Milton Keynes Council meeting kicks out the public after councillor decides to “go with whatever you say”

    A committee decided to throw out members of the press and stop a live feed to its public YouTube channel after a councillor decided to “go with whatever you say.”

    Three members of Milton Keynes Council’s standards assessment sub committee met virtually on Tuesday to decide what to do about a complaint against Liberal Democrat councillor Kerrie Bradburn (Broughton).

    Cllr Bradburn had been accused in the media of creating a fake Facebook account. The sub committee was sitting to decide whether to start an investigation.

    Councillors, if they want to hold a meeting behind closed doors, have to vote for a properly constituted motion to exclude the press and public.

    The local democracy reporter was present in the Microsoft Teams meeting and was allowed to ask the councillors to put the public interest first and hold the meeting in public.

    A similar meeting held earlier in the day had decided not to hold proceedings behind closed doors.

    The three councillors were invited to have their say by chairman Cllr Ric Brackenbury (Lib Dem, Campbell Park & Old Woughton). He wanted to exclude the press and public.

    But it wasn’t clear what Labour councillor Pauline Wallis (Central MK) wanted to do.

    “I just feel this is the investigative thing to begin with, so I think it should be made public if it goes any further. Does that make sense?” She said.

    And Cllr Brackenbury replied: “No it doesn’t really, sorry, are you saying the next stage should be public or are you saying you feel we should publish all the papers today?”

    To which Cllr Wallis replied: “I’ll go with whatever you say then, if that sounds wrong.”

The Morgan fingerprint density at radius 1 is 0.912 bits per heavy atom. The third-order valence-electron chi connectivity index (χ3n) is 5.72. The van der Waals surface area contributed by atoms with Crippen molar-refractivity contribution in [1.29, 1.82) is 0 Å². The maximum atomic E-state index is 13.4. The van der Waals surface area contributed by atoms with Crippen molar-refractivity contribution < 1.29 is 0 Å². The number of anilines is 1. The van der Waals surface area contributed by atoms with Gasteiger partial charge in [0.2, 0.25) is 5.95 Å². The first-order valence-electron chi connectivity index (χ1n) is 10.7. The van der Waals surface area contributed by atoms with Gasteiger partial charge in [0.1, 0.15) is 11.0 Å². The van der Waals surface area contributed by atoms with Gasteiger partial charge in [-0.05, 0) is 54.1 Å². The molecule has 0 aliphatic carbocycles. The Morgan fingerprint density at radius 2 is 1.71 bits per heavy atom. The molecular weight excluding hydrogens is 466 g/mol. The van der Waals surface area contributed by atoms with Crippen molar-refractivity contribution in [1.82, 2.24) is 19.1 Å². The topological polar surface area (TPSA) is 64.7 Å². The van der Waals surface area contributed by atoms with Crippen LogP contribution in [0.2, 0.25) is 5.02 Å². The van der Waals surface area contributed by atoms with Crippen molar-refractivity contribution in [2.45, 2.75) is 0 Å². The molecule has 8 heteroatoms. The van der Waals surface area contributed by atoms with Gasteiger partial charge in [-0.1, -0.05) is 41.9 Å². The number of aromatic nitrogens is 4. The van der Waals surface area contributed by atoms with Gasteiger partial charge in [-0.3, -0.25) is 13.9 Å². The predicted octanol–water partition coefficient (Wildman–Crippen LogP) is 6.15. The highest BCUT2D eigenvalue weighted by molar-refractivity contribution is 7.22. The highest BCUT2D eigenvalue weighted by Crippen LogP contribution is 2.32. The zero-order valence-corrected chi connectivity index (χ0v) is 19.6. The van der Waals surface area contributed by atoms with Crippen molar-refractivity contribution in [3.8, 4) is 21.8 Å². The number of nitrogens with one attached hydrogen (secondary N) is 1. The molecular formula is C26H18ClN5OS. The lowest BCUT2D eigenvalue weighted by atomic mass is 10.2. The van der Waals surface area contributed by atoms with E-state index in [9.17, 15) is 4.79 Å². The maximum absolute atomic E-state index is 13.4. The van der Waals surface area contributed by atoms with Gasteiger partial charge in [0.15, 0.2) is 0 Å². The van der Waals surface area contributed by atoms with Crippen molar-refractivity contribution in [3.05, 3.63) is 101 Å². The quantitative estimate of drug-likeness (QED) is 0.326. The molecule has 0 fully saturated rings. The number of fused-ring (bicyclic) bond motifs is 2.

But Cllr Wallis found herself also agreeing with a Tory councillor who wanted to hold the meeting in public.

    After Cllr Saleena Raja (Shenley Brook End) said: “I believe as the complaint is already in the public domain, and it’s in the public interest, we should continue the meeting in the public eye.”

    To which Cllr Wallis said: “I agree.”

    Cllr Brackenbury then had his say.

    “My view for what it’s worth is that not everything is in the public domain,” he said.

    “We always balance the public interest against right to privacy and we do not publicise every aspect of the standards process out of fairness for the person being complained against.

    “Out of respect for that person and that process we should go into private session, however I completely agree with making a public statement at the end of the meeting.”

    When it came to the vote Cllr Brackenbury voted to exclude the press, and switch off the YouTube feed. Cllr Raja voted against.

    Cllr Wallis broke the tie by saying: “I agree with you Ric.”

    The journalist was then asked to leave the meeting, and the YouTube feed was switched off.

    Whatever happened during the secret discussion might never be known, but we do know they referred the complaint for investigation.

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